It is with sadness that the Foundation of Human Rights (FHR) learnt of the passing away of yet another anti-apartheid struggle stalwart and human rights lawyer Priscilla Jana who, together with the late Advocate George Bizos represented, among others, former President Mandela, Ahmed Kathrada, Govan Mbeki, Winnie Madikizela Mandela and Archbishop Desmond Tutu to name but a few.
Those of us who were lucky enough to be associated with her firm Priscilla Jana and Associates either as candidate attorneys or professional staff, will always remember her as this feisty lawyer who bucked the trend by appearing in public and at court in a traditional sari. The FHR Director Hanif Vally and Ahmed Mayet had the privilege of working with Priscilla Jana. She carried herself with such decorum and dignity that apartheid era magistrates grudgingly acknowledged her presence and treated her with respect whenever she appeared before them.
Priscilla Jana gave new meaning to the phrase “open door policy” in that clients literally came off the street for assistance without going through the formality of making an appointment. It was well known in activist circles that Priscilla Jana would not turn away those in need of legal assistance but that she ensured that all the clients received the best possible legal representation without having to pay for it themselves.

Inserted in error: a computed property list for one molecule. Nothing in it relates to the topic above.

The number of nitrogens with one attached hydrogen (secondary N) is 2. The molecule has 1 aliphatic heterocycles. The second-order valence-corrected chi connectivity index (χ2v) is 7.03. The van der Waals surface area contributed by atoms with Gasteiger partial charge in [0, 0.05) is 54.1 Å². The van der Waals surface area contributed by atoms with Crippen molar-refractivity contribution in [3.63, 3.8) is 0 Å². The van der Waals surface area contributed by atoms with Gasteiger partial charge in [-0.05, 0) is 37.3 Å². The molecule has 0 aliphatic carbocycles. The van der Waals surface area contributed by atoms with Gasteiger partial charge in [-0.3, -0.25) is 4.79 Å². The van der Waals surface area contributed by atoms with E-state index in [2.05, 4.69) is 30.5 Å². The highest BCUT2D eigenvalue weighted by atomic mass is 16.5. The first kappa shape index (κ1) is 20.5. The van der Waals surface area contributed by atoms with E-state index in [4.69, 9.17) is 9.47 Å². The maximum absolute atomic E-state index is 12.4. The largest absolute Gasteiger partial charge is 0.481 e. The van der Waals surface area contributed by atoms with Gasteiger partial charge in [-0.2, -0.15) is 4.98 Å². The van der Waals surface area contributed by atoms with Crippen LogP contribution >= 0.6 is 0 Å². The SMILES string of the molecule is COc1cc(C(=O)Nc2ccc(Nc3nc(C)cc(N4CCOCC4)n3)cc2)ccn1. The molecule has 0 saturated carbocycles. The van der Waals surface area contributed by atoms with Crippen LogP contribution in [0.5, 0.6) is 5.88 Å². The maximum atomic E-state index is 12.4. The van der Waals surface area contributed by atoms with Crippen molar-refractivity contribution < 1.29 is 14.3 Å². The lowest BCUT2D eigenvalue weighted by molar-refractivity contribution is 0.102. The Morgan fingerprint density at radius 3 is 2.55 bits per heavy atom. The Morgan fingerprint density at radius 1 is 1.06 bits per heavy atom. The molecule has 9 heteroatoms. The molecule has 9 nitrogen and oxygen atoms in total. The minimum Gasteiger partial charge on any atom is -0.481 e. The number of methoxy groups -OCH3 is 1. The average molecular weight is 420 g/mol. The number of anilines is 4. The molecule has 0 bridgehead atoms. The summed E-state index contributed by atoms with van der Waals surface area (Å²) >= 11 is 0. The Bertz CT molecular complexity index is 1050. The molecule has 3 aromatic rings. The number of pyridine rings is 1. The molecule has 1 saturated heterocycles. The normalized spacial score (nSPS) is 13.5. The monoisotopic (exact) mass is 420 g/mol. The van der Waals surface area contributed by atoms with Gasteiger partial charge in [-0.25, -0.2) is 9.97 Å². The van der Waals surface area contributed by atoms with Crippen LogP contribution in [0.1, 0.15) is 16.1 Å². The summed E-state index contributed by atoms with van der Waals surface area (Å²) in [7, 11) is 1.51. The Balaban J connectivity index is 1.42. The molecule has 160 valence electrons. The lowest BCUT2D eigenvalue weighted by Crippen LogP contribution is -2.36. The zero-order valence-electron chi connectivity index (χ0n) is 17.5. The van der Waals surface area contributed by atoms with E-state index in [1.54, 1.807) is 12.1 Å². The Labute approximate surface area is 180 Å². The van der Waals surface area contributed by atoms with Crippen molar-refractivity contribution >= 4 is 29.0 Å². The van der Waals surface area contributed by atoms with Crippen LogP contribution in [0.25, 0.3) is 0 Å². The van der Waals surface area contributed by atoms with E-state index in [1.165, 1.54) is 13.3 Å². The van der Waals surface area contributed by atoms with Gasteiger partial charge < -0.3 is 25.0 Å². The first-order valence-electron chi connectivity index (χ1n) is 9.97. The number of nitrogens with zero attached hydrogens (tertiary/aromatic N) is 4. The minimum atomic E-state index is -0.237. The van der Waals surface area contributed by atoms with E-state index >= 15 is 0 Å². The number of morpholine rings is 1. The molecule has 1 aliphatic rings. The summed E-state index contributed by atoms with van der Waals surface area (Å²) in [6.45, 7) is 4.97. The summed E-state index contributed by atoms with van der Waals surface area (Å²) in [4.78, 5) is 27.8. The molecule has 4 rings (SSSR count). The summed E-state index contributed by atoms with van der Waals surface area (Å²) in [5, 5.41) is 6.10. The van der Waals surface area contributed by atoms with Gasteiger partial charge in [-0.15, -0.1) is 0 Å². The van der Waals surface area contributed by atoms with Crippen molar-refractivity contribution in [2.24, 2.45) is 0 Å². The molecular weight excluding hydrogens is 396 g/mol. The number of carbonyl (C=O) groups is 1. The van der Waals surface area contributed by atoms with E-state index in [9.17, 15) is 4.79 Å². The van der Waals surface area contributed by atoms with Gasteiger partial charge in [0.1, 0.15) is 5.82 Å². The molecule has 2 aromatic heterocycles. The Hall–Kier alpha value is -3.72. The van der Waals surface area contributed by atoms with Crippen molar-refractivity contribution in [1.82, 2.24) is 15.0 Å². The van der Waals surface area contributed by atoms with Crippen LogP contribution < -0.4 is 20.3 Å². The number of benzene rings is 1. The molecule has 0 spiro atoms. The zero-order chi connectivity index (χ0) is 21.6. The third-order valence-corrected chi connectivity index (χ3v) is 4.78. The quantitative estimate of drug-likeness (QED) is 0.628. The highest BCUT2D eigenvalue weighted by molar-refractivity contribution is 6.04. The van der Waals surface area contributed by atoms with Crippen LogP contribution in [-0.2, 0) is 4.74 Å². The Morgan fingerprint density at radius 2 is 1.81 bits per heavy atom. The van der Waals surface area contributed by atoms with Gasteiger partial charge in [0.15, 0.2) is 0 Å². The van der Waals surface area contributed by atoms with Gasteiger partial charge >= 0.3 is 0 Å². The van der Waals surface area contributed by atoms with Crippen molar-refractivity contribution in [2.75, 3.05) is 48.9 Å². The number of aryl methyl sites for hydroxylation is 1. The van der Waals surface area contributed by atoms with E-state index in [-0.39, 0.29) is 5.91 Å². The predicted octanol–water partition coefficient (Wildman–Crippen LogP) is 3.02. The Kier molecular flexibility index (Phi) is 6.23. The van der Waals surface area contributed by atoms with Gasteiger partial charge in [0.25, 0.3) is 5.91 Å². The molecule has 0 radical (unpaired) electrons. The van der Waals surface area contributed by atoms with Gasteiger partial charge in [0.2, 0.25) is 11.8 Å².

She had this empathy for the oppressed and downtrodden because she herself experienced the brutality of the apartheid state when in 1979, soon after opening her firm, she was slapped with a 5 year banning order in terms of which she was confined to her house in Lenasia between 6pm and 6 am, could not leave Johannesburg or be in the company of more than one person. She described the banning order as a death sentence in her memoirs because at the time she felt that her practice would not survive the banning order.
She emerged stronger from her banning order and in 1984 she took the South African Medical and Dental Council on review for its treatment of Steven Bantu Biko who died in police custody. The court ordered the Council to hold an investigation into the conduct of the doctors who were eventually found guilty of disgraceful conduct.
In her memoirs she refers to the poignant conversation with Solomon Mahlangu who was sentenced to death for his part in a shootout with security forces. She was the last person to visit Solomon Mahlangu on death row and took his final message which is engraved on his tombstone.
“Tell my people that I love them. They must continue the fight. My blood will nourish the tree that will bear the fruits of freedom”.
In 1994 she was appointed a member of parliament by the ANC where she served with distinction in highlighting issues faced by women. She also served as ambassador to the Netherlands and Ireland. On her return to South Africa she was appointed as a Commissioner at the South African Human Rights Commission.
Hamba kahle comrade Priscilla Jana.